Dr G, 52, was a family practitioner who worked in a practice with several other primary care physicians. He had worked in the practice for the past 15 years and some of his patients had been with him for years. Some were even the grown children of previous patients.
Such was the case with Mr M, 28. Mr M’s parents were both patients of Dr G, and when Mr M outgrew his pediatrician and started college, he began seeing the physician as well. Aside from being treated for depression and mood swings while in college, Mr M was quite healthy and generally only came in for minor complaints, such as a sore throat or possible flu. The young man, now a computer programmer living on his own, didn’t generally come in for checkups, so Dr G was surprised when he saw Mr M in the waiting room.
It turned out the young man was planning a backpacking trip with a group of friends. The trip would be going through several countries, including a few that had a very high incidence of malaria. Mr M had come in to get any necessary vaccinations and to ask about preventive treatments for malaria.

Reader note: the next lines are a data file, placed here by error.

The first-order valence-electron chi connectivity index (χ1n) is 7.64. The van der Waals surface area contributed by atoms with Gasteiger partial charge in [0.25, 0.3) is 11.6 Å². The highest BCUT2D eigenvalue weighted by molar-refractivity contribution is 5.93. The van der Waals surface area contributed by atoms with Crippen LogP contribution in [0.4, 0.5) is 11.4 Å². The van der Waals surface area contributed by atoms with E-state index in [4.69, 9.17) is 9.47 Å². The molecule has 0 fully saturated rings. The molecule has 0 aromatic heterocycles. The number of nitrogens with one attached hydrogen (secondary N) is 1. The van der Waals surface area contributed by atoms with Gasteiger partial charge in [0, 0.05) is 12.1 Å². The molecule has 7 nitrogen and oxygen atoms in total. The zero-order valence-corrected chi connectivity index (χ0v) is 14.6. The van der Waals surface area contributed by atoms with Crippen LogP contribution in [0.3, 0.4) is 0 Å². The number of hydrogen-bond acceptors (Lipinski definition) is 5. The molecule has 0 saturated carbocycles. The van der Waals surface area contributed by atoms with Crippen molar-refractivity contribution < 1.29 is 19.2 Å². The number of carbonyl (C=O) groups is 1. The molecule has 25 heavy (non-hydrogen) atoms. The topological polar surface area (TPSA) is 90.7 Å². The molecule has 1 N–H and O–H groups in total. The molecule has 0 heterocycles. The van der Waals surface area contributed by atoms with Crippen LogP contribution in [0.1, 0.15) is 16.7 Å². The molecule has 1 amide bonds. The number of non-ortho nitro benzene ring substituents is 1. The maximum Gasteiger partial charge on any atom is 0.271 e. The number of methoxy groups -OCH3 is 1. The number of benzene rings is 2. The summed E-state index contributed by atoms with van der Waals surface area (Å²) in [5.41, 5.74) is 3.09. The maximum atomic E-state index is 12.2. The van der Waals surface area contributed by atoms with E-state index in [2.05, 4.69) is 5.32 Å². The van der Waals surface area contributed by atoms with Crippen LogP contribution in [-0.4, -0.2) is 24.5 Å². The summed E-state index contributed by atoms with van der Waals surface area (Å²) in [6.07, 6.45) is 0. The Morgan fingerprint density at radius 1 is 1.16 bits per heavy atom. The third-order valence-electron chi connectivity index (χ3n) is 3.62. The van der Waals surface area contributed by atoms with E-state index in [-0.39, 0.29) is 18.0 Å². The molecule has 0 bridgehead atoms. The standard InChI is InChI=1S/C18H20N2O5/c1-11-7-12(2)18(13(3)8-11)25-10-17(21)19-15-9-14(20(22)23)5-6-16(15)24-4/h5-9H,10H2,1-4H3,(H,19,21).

Dr G went over the patient’s immunization record, made sure he had everything necessary, and after confirming that Mr M’s destinations had a high risk of malaria transmission the physician wrote preventive prescriptions for atovaquone and proguanil hydrochloride tablets and mefloquine hydrochloride tablets. The physician also instructed Mr M to take precautions against mosquitoes, including wearing long sleeves and long pants, and using insect repellent. He explained to the patient that he would need to take the medications before, during, and after his trip in order to be fully protected. He wished the young man well, and ushered him out of the exam room, telling Mr M that he expected to see pictures when he returned from his trip.